Sonny Fulks
Sonny Fulks
Managing Editor

Sonny Fulks is a graduate of Ohio State University where he pitched four varsity seasons for the Buckeyes from 1971 through 1974. He furthered his baseball experience as a minor league umpire for seven seasons, working for the Florida State League (A), the Southern League (AA), and the American Association (AAA). He has written for numerous websites, and for the past fourteen years has served as columnist and photo editor for The Gettysburg Magazine, published by the University of Nebraska Press, in Lincoln Nebraska. His interests include history, support for amateur baseball, the outdoors, and he has a music degree from Ohio State University.


I didn’t know Judge Scott Bowling very long, but he made a tremendous, and powerful,  first impression. What was it Joni Mitchell sang…you don’t know what you have ‘til it’s gone?

(Ed. Note:  This tribute to Ironton native Scott Bowling was originally posted one year ago today, marking the passing of a truly unique friend to his community, ironically sitting as the county’s common pleas judge.  Scott’s story is so heart rending, and yet so inspirational, it deserves your attention as an encore reminder to anyone who gets up on the wrong side of the bed…and believes he’s having a bad day.)

This is to the Scott Bowling family, wife Donna, sons Brandon and Jordan, his friends, and the numerable readers of Press Pros online in Lawrence, Gallia, and Scioto counties.

Readers in our majority market won’t recognize his name, or his reputation, but his story is nonetheless worth your time and your thoughts.

Scott Bowling passed away Sunday evening at age 50 – common pleas judge in Lawrence County, Ohio, husband, father, and friend to more than one could list. His life story is too short, a head shaker. The man who originally coined the phrase…”the good die young?”  He must have known someone just like Scott.

Bowling died after a four-year battle with Amyotrophic Lateral Sclerosis, the insidious degenerative disease that attacks the brain and spinal cord. Commonly known as Lou Gehrig’s disease, the Greek interpretation of the disease is this: “A” means no. “Myo” refers to muscle. And “Trophic” refers to nourishment. People who die from Amyotrophic Lateral Sclerosis succumb to a lack of muscle nourishment. My own dad fought with a form of it, and lost, five years ago.

I met him through my cousin Paul, who proudly introduced us, calling Scott his best friend from their days in high school. They’ve stayed close ever since, even though Paul has lived in Dallas, Texas for the past quarter century and Scott lived outside of Ironton, in Willow Wood, Ohio.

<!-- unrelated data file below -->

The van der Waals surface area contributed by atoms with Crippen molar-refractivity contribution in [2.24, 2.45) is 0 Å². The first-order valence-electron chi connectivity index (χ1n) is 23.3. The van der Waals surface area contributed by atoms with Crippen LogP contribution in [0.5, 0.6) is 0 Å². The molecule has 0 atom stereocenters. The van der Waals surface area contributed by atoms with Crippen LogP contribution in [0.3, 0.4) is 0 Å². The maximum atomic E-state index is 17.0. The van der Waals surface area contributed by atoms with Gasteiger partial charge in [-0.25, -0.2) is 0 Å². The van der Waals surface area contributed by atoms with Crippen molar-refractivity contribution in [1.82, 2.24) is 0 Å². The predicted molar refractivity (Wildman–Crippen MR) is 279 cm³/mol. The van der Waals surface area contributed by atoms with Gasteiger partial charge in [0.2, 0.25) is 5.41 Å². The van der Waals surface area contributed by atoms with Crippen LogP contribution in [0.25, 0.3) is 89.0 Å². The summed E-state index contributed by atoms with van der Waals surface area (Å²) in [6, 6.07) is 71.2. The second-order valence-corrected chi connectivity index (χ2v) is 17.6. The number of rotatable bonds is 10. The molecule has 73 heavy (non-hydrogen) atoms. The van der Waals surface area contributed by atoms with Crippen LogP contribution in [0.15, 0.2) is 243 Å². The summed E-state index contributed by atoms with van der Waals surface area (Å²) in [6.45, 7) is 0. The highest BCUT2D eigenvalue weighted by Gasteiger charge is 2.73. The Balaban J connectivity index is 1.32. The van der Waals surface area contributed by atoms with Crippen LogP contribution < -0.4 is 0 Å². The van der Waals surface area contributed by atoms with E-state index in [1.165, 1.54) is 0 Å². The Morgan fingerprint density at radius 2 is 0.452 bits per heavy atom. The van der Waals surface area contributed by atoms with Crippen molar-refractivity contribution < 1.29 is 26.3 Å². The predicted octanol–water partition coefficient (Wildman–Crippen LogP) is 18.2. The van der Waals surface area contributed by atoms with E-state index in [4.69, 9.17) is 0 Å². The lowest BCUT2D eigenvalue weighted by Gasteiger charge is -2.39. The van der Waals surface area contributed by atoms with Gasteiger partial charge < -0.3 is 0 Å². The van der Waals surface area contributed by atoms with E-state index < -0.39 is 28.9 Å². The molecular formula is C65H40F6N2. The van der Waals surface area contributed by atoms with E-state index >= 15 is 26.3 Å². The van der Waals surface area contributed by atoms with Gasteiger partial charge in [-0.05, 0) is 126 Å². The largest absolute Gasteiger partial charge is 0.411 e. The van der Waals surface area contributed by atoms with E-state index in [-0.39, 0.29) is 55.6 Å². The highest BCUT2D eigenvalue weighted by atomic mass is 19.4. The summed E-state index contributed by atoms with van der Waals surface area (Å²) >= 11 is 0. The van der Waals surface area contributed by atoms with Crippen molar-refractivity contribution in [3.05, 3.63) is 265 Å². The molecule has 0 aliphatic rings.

He wasn’t the normal politician, or person of elected office. His humor was genuine, his greeting beyond categorizing you as Democrat or Republican. He was what he was and he allowed others the same privilege.

I asked him once, jokingly, if he was the county’s “hangin’ judge”.

“If I was I wouldn’t have any friends,” he joked backed. “Besides, who am I to judge to that extent?”

Bowling_inset0802He loved people. That’s right, the common pleas judge in Lawrence County loved people…and they loved him back. He enjoyed serving others, and did it without thought of its consequence to politics. He volunteered his time, his influence, and his reputation for character to every event he graced.

He enjoyed his family, his farm, the outdoors, and in the fall you found him in the deer woods and in the hills along Symmes Creek with his sons, outside Ironton.

He was committed to his church, and to the Gospel. That carried him through his four-year fight with a disease he knew he could not win, only endure. He shared his faith, and his testimony often reminded me of the story of Confederate General William Dorsey Pender, who was severely wounded on the battlefield at Gettysburg during the Civil War.

Terribly mutilated by artillery shrapnel, a staff member asked Pender if he was afraid, or concerned about dying and leaving his wife and young family.

“I am not afraid to die,” Pender confessed. “I can confidently resign my soul to God, trusting in the atonement of our Lord Jesus Christ. My only regret is to leave my wife and our children.”

Such was the witness of Scott Bowling to anyone who expressed regret over his illness – his fate in life.

“If it wasn’t this I guess it would be something else, maybe something worse,” he told me a year ago while we visited at the Lawrence County fair. “Every day is pretty good, though, if you can believe that; because you know you have to make the most of each one left.” His smile put everyone at ease, as if to say…things were bound to turn out fine.

I saw him three weeks ago, confined to his wheelchair. Nonetheless, he insisted on visiting my family reunion and sharing a positive witness in his darkest hour. He did it, though weak as a cat, with a smile.

Someone once told me that sometimes the best friend you have is the one you might not even know – the person you wouldn’t expect, that person who owes you nothing, and asks for nothing in return. A person who loves, and helps, without expectation. I’ve honestly met very few people like that in my 64 years.

And none, absolutely none, better than Scott Bowling.